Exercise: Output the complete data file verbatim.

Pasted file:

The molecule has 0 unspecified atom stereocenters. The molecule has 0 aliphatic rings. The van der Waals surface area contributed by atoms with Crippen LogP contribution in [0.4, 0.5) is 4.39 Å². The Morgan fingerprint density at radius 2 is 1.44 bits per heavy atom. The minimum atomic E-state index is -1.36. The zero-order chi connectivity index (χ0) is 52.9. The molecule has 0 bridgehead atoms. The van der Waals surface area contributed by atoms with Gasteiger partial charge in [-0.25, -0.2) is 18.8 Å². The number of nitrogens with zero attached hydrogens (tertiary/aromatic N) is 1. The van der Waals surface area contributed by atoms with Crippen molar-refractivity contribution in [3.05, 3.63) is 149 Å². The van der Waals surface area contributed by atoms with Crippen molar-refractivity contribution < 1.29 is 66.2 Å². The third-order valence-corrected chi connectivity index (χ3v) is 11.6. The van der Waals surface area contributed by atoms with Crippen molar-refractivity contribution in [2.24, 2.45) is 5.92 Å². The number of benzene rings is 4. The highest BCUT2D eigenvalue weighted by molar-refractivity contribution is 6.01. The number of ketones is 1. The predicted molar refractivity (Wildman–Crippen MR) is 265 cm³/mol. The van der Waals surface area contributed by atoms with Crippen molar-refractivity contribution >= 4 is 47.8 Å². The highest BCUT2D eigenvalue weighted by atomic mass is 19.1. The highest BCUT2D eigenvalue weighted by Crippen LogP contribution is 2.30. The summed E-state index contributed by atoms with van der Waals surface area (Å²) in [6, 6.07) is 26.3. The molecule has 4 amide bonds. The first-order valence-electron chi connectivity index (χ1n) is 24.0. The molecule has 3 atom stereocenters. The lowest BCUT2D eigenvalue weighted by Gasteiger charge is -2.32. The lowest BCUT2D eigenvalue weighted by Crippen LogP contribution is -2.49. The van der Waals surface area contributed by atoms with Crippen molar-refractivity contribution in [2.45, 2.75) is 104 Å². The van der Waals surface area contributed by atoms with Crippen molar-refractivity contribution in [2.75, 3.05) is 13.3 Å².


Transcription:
The molecule has 0 unspecified atom stereocenters. The molecule has 0 aliphatic rings. The van der Waals surface area contributed by atoms with Crippen LogP contribution in [0.4, 0.5) is 4.39 Å². The Morgan fingerprint density at radius 2 is 1.44 bits per heavy atom. The minimum atomic E-state index is -1.36. The zero-order chi connectivity index (χ0) is 52.9. The molecule has 0 bridgehead atoms. The van der Waals surface area contributed by atoms with Gasteiger partial charge in [-0.25, -0.2) is 18.8 Å². The number of nitrogens with zero attached hydrogens (tertiary/aromatic N) is 1. The van der Waals surface area contributed by atoms with Crippen molar-refractivity contribution in [3.05, 3.63) is 149 Å². The van der Waals surface area contributed by atoms with Crippen molar-refractivity contribution < 1.29 is 66.2 Å². The third-order valence-corrected chi connectivity index (χ3v) is 11.6. The van der Waals surface area contributed by atoms with Crippen molar-refractivity contribution in [2.24, 2.45) is 5.92 Å². The number of benzene rings is 4. The highest BCUT2D eigenvalue weighted by molar-refractivity contribution is 6.01. The number of ketones is 1. The predicted molar refractivity (Wildman–Crippen MR) is 265 cm³/mol. The van der Waals surface area contributed by atoms with Crippen molar-refractivity contribution >= 4 is 47.8 Å². The highest BCUT2D eigenvalue weighted by atomic mass is 19.1. The highest BCUT2D eigenvalue weighted by Crippen LogP contribution is 2.30. The summed E-state index contributed by atoms with van der Waals surface area (Å²) in [6, 6.07) is 26.3. The molecule has 4 amide bonds. The first-order valence-electron chi connectivity index (χ1n) is 24.0. The molecule has 3 atom stereocenters. The lowest BCUT2D eigenvalue weighted by Gasteiger charge is -2.32. The lowest BCUT2D eigenvalue weighted by Crippen LogP contribution is -2.49. The van der Waals surface area contributed by atoms with Crippen molar-refractivity contribution in [2.45, 2.75) is 104 Å². The van der Waals surface area contributed by atoms with Crippen molar-refractivity contribution in [2.75, 3.05) is 13.3 Å².